The Bigotry of Low Expectations

One of my first experiences with a ‘wonderful’ person happened at work. A Native American friend of ours was worried about his drinking. I proposed that he attempt to control his drinking, and I gave him my methods of doing so. A wonderful person, we’ll call her Julie, stepped forth and told the Native American that he shouldn’t worry about it. She said that he was predisposed to drink a lot of alcohol, based upon his ethnic heritage.

I found her comments disgusting, and I informed both of them of my disgust. “She’s calling you weak!” I informed the Native American. This angered both of them. Julie couldn’t put her anger into words, but she gave me a reaction that told me I was being insensitive.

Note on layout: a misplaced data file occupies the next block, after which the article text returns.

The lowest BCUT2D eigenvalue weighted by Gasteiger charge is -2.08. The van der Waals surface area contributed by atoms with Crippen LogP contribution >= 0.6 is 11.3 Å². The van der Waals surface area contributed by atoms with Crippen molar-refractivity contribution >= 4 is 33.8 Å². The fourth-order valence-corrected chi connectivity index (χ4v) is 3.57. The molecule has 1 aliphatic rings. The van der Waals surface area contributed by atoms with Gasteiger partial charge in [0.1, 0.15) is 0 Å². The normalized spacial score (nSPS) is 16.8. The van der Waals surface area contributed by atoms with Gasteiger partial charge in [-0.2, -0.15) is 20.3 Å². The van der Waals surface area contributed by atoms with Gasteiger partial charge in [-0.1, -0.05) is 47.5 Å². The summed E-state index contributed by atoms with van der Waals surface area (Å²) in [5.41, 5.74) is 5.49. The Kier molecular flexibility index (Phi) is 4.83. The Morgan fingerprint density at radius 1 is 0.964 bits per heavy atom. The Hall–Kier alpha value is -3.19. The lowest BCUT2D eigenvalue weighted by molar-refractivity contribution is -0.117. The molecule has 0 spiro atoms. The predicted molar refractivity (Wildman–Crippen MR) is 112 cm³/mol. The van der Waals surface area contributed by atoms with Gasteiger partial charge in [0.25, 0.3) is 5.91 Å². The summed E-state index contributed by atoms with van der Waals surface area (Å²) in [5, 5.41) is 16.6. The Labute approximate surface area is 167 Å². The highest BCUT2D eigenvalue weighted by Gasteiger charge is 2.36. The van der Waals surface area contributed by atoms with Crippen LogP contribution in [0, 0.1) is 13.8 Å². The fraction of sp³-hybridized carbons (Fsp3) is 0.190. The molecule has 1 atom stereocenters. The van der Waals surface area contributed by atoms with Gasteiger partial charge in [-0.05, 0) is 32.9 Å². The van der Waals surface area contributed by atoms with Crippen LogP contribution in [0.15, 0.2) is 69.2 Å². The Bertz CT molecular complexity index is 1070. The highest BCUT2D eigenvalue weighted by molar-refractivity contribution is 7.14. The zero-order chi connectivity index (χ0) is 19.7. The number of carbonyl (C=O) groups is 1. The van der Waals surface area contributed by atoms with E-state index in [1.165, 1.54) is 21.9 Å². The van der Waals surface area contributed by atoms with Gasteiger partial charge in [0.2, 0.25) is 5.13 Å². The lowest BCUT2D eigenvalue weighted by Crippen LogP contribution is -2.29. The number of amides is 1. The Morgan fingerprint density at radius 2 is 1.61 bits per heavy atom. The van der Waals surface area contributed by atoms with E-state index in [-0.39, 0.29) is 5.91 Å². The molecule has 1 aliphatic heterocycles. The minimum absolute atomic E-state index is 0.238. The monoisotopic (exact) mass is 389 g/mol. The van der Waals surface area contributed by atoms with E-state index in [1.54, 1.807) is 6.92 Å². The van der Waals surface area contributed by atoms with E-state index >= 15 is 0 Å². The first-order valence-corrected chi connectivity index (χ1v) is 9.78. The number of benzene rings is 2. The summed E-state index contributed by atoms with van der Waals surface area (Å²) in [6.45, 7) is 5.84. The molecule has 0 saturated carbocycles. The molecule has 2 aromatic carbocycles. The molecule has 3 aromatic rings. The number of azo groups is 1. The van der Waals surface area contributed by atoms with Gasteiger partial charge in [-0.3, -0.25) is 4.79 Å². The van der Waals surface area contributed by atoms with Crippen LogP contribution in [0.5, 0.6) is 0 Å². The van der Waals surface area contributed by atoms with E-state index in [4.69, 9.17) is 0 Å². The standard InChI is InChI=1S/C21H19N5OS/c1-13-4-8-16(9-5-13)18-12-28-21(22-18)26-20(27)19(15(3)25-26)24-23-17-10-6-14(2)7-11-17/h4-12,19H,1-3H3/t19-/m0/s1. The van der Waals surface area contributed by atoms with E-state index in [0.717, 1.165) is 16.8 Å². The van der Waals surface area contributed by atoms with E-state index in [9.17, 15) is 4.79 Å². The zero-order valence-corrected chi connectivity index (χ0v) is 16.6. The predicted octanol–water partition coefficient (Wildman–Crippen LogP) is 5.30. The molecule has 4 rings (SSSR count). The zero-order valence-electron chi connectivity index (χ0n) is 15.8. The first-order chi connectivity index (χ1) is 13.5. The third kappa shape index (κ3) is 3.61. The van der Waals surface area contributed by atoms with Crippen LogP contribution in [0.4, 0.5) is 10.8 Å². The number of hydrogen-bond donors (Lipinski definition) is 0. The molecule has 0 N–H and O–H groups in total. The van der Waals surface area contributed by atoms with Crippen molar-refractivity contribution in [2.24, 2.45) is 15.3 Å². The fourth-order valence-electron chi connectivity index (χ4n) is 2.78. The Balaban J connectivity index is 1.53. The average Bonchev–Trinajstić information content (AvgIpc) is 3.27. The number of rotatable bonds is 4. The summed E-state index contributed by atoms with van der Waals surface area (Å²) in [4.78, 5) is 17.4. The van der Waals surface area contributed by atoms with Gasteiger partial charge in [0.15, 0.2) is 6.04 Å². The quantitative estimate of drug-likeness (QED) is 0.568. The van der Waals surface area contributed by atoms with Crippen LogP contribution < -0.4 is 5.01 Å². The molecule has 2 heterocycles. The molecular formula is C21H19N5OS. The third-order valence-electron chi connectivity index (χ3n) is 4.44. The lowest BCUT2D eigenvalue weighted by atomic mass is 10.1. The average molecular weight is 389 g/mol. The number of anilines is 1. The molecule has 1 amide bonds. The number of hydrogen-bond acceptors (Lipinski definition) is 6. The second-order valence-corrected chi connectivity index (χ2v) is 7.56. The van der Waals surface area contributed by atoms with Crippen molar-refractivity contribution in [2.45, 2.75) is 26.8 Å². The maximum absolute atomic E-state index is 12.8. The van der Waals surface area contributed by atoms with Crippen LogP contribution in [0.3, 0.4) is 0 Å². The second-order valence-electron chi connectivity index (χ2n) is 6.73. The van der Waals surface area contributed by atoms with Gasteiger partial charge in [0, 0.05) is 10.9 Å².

As this individual’s tenure at my company continued, he displayed a deplorable work ethic. I complained to him and to Julie about him. She got angry at me again for being insensitive. She informed me that he was genetically predisposed to have a poor work ethic. I thought this was idiotic, and I almost went off on her for it. I didn’t though. She was my boss, and I decided to save it for more meaningful battles that I could win. What I didn’t say is that I am disgusted by anyone’s poor work ethic, and I would complain about them regardless of who or what they were. She was more intelligent than I was, however. She was more sensitive than I was, she was more in tune with the cultural vagaries than I was, and she was more wonderful than I was. I was (and am) more bottom line. If a guy enters the work force, I say, that person should be held to the same standard as every one else regardless of cultural vagaries. My solutions are too simplistic and they lack understanding. Julie was a wonderful person who felt sorry for a troglodyte like me who didn’t understand that certain people were just different than I am. It was my first encounter with a wonderul person. I didn’t know how to defeat the concept back then.


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